By Don Klein
We used to make lots of fun when growing up by suggesting money was the root of all evil. When we were young we often used the phrase "filthy lucre" to describe how money dishonored otherwise nice people. We knew it was wrong to influenced by cold cash but secretly we all hoped to have an opportunity to be so tainted.
As we moved through life we noticed that the concept of filthy lucre was alive and well everywhere we turned. People, try as they may to do the right thing often are swayed by the lure of money. Immature boys would hone their athletic skills at the expense of a good education not because they loved sports but because of the prospect of making big bucks as a pro.
Little girls, some as young as five, are entered into beauty contests with eyes focused on an ultimate career in films so they could dress up in fancy clothes and live an eventual life of luxury as a superstar. The prospect of success and the money that goes with it seems to drive the ambitions of many.
Most of these end up as disappointments, but that doesn’t stop the next wave of youngsters from trying.
You would think politics is different. Many say they went into public service because of a earnest desire to do good. They say they want to improve the lot of the people, but once elected or appointed to powerful office, the filthy lucre syndrome takes hold. Often the influence of money is subtle and almost imperceptible, often it is bold and ugly.
Why would a respectable politician like Tom Daschle need to place his career in jeopardy for the sake of a chauffeur driven car provided by an organization that wants a Congressional connection? Why would a solid, up by his bootstraps John Edwards, need a sordid love affair at the potential height of his political career? Why would Charles Rangel, a senior member of the House of Representatives seek a $10 million gift from AIG to build a school in his honor?
The answer is power. If you got it, you use it, you take advantage of it.
Power was what got Newt Gingrich in trouble in 1997 when he was brought up on ethics charges by the House of Representatives, when he was House Speaker at the time. There were 84 charges filed against him but the most serious was claiming tax-exemption status for college courses he ran for political purposes. He paid a fine for $300,000 and resigned his seat for the 1999 term.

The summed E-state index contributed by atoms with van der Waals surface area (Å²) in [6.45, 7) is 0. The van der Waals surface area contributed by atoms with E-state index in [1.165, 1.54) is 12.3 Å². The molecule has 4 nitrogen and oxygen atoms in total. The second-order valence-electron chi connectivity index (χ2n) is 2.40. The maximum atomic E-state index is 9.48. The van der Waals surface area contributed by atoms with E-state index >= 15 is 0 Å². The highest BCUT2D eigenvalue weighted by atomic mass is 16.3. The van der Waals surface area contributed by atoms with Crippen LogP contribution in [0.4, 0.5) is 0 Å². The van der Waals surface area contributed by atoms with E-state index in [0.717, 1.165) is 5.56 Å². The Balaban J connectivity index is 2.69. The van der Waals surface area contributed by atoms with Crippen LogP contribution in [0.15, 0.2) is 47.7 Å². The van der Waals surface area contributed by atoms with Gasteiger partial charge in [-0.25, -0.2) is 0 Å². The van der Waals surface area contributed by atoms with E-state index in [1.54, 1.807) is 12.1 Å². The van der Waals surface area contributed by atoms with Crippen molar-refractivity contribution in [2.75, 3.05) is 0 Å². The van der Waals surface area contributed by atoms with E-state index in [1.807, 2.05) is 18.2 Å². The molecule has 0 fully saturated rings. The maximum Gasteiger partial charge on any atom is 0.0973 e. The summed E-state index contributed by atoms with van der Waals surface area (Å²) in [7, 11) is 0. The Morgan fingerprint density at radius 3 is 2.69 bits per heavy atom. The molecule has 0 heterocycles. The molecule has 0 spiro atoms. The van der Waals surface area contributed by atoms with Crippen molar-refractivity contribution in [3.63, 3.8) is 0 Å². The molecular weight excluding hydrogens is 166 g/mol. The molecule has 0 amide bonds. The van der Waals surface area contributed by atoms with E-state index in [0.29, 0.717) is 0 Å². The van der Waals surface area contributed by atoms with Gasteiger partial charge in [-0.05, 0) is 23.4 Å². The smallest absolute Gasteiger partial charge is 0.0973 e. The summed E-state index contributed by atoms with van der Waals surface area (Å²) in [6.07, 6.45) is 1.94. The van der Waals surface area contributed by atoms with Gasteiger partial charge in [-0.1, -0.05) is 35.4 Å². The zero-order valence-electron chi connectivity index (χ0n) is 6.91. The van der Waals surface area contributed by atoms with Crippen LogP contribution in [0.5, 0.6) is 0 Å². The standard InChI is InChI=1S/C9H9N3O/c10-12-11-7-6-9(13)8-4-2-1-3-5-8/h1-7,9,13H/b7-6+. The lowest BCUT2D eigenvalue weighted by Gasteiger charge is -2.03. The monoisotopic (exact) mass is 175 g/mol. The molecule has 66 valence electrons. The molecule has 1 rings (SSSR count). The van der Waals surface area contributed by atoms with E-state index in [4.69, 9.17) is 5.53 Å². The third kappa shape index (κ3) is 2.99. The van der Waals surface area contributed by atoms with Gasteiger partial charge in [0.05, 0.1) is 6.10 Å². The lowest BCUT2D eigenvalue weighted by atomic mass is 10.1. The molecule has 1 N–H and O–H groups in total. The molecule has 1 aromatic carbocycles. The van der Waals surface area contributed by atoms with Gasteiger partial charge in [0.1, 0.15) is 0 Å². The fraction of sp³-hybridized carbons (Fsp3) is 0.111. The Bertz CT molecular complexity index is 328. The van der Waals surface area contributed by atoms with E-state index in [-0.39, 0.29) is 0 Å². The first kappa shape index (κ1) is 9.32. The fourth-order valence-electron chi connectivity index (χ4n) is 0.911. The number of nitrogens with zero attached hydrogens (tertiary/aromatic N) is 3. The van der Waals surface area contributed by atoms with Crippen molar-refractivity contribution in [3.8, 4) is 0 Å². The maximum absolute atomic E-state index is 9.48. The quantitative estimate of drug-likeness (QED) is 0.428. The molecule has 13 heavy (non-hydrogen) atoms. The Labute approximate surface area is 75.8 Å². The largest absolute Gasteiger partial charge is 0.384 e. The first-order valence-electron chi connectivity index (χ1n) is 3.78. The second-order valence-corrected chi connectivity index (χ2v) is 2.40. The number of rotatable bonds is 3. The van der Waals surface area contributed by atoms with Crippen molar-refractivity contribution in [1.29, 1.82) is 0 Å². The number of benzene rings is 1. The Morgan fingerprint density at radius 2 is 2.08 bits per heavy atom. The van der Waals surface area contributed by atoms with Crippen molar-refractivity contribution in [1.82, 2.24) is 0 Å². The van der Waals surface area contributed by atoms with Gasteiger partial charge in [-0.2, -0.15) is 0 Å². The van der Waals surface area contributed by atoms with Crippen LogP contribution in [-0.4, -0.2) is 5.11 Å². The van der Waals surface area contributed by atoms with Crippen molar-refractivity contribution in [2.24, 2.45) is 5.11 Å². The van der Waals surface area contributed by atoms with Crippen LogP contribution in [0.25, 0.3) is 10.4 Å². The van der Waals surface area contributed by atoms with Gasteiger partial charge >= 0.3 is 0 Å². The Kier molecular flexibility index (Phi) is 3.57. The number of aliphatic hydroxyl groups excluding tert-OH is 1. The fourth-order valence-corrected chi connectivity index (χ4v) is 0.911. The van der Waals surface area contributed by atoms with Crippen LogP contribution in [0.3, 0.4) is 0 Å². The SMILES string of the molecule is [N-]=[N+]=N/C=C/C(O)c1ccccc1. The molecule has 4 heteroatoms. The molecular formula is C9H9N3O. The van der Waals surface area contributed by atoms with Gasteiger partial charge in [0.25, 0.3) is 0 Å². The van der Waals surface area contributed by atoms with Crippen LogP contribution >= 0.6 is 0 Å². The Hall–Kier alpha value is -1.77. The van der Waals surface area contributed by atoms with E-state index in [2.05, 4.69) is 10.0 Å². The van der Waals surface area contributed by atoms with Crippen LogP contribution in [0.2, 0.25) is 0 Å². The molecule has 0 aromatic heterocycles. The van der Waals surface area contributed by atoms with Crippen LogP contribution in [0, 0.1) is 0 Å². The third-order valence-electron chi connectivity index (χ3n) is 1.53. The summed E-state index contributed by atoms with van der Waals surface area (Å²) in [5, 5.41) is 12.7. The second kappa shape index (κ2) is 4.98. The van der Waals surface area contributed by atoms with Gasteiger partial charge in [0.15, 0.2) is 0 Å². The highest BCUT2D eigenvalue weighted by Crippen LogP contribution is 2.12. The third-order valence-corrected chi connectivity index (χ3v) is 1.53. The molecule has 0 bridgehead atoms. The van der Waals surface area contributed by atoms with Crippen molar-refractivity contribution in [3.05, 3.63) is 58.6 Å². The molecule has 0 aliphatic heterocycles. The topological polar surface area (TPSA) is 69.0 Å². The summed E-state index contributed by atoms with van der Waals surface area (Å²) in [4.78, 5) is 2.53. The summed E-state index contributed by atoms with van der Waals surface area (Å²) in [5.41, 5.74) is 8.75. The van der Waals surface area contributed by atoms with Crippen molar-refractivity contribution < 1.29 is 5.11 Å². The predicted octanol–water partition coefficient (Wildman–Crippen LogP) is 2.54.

What brought him down? Filthy lucre, again.
Rep. Randy "Duke" Cunningham, a Vietnam veteran who served multiple terms in the House of Representatives admitted taking bribes to the tune of $2.4 million from defense contractors and another $1 million in other bribes. He denied it at first than confessed and eventually was sentenced to prison in California.
And then we have the bizarre case of Rep. William Jefferson of Louisiana. When the FBI raided his home in 2006 suspecting bribery funds extracted from a defense contractor, they found $90,000 in cash in his freezer. Another $10,000 was wrapped in freezer food containers. After a series of trials and appeals, Jefferson finally was defeated for reelection in 2008.
The answer rings in our ears over and over again: Filthy lucre. Filthy lucre. Filthy lucre.
These are just a few of the recent cases, but we keep learning over and over again what motivates many of our trusted lawmakers. It not always is money. There are other ways to satisfy an individual’s need to exercise power. Bill Clinton found it in a satellite office adjacent to the Oval Office. Others found it in writing suggestive letters to Congressional pages.
The most notable – in terms of rank -- of all cases of political greed during last half century was Spiro Agnew, the vice president in the Richard Nixon administration. The full impact of the Agnew scandal never reached absolute momentum because ten months later, Nixon, who himself was neck deep in a personal scandal, was forced to resign or face impeachment in the wake of the Watergate case.
Agnew’s situation had nothing to do with Watergate but was just as surly. He was charged with receiving a $10,000 cash bribe in a plain envelope on White House grounds. The bribe allegedly was a payoff to Agnew who when governor of Maryland had provided lucrative state contracts to a contractor.
On October 10, 1973 the country was treated to the dismaying specter of the vice president of the United States pleading no contest to bribery charges in a Baltimore court. In exchange for his resignation Agnew was sentenced to three years of unsupervised probation and fined $10,000, the exact amount of the bribe.
Filthy lucre at its zenith, but pretty small by today’s standards.
When you have power, your have privileges. That’s the way it should be. Executives, like mayors, governors ad presidents deserve respect, deserve their prerogatives and entitlements. It comes with the job. They have nice offices, usually a home provided by taxpayers, have large staffs working for them, are given personal security and officially provided speedy and comfortable transportation. It’s a tough job and deserves rewards.
But those rewards cannot be monetary and cannot be in exchange for official action because legally no one is said to be above the law, especially elected officials sworn to serve the people.
The enticement of filthy lucre has to be controlled.